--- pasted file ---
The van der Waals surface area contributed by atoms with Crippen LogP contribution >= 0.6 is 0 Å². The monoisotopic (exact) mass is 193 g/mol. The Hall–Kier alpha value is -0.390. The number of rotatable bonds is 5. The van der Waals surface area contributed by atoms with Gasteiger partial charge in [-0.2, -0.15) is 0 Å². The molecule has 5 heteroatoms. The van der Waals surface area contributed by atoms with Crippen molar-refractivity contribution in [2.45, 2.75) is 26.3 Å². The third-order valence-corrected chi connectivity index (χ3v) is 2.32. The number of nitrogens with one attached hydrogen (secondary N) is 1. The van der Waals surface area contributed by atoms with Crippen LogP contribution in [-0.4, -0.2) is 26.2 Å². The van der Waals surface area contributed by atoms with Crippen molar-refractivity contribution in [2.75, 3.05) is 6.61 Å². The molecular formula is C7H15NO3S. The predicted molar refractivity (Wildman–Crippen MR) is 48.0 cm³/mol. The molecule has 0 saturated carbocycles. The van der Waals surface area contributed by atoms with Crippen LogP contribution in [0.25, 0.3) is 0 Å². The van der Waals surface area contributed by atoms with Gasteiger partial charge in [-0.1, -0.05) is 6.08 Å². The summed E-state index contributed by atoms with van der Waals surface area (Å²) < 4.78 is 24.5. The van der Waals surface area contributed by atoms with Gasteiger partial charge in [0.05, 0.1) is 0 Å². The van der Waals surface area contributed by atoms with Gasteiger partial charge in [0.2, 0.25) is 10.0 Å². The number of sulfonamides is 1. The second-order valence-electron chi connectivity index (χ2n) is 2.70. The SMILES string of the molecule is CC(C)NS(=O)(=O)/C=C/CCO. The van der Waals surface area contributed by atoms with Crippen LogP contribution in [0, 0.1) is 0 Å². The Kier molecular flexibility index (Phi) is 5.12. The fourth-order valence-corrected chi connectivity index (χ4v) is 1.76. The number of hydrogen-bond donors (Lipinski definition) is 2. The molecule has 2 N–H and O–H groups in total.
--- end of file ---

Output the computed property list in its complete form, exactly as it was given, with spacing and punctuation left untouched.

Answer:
The van der Waals surface area contributed by atoms with Crippen LogP contribution >= 0.6 is 0 Å². The monoisotopic (exact) mass is 193 g/mol. The Hall–Kier alpha value is -0.390. The number of rotatable bonds is 5. The van der Waals surface area contributed by atoms with Gasteiger partial charge in [-0.2, -0.15) is 0 Å². The molecule has 5 heteroatoms. The van der Waals surface area contributed by atoms with Crippen molar-refractivity contribution in [2.45, 2.75) is 26.3 Å². The third-order valence-corrected chi connectivity index (χ3v) is 2.32. The number of nitrogens with one attached hydrogen (secondary N) is 1. The van der Waals surface area contributed by atoms with Crippen LogP contribution in [-0.4, -0.2) is 26.2 Å². The van der Waals surface area contributed by atoms with Crippen molar-refractivity contribution in [2.75, 3.05) is 6.61 Å². The molecular formula is C7H15NO3S. The predicted molar refractivity (Wildman–Crippen MR) is 48.0 cm³/mol. The molecule has 0 saturated carbocycles. The van der Waals surface area contributed by atoms with Crippen LogP contribution in [0.25, 0.3) is 0 Å². The van der Waals surface area contributed by atoms with Gasteiger partial charge in [-0.1, -0.05) is 6.08 Å². The summed E-state index contributed by atoms with van der Waals surface area (Å²) < 4.78 is 24.5. The van der Waals surface area contributed by atoms with Gasteiger partial charge in [0.05, 0.1) is 0 Å². The van der Waals surface area contributed by atoms with Gasteiger partial charge in [0.2, 0.25) is 10.0 Å². The number of sulfonamides is 1. The second-order valence-electron chi connectivity index (χ2n) is 2.70. The SMILES string of the molecule is CC(C)NS(=O)(=O)/C=C/CCO. The van der Waals surface area contributed by atoms with Crippen LogP contribution in [0, 0.1) is 0 Å². The Kier molecular flexibility index (Phi) is 5.12. The fourth-order valence-corrected chi connectivity index (χ4v) is 1.76. The number of hydrogen-bond donors (Lipinski definition) is 2. The molecule has 2 N–H and O–H groups in total.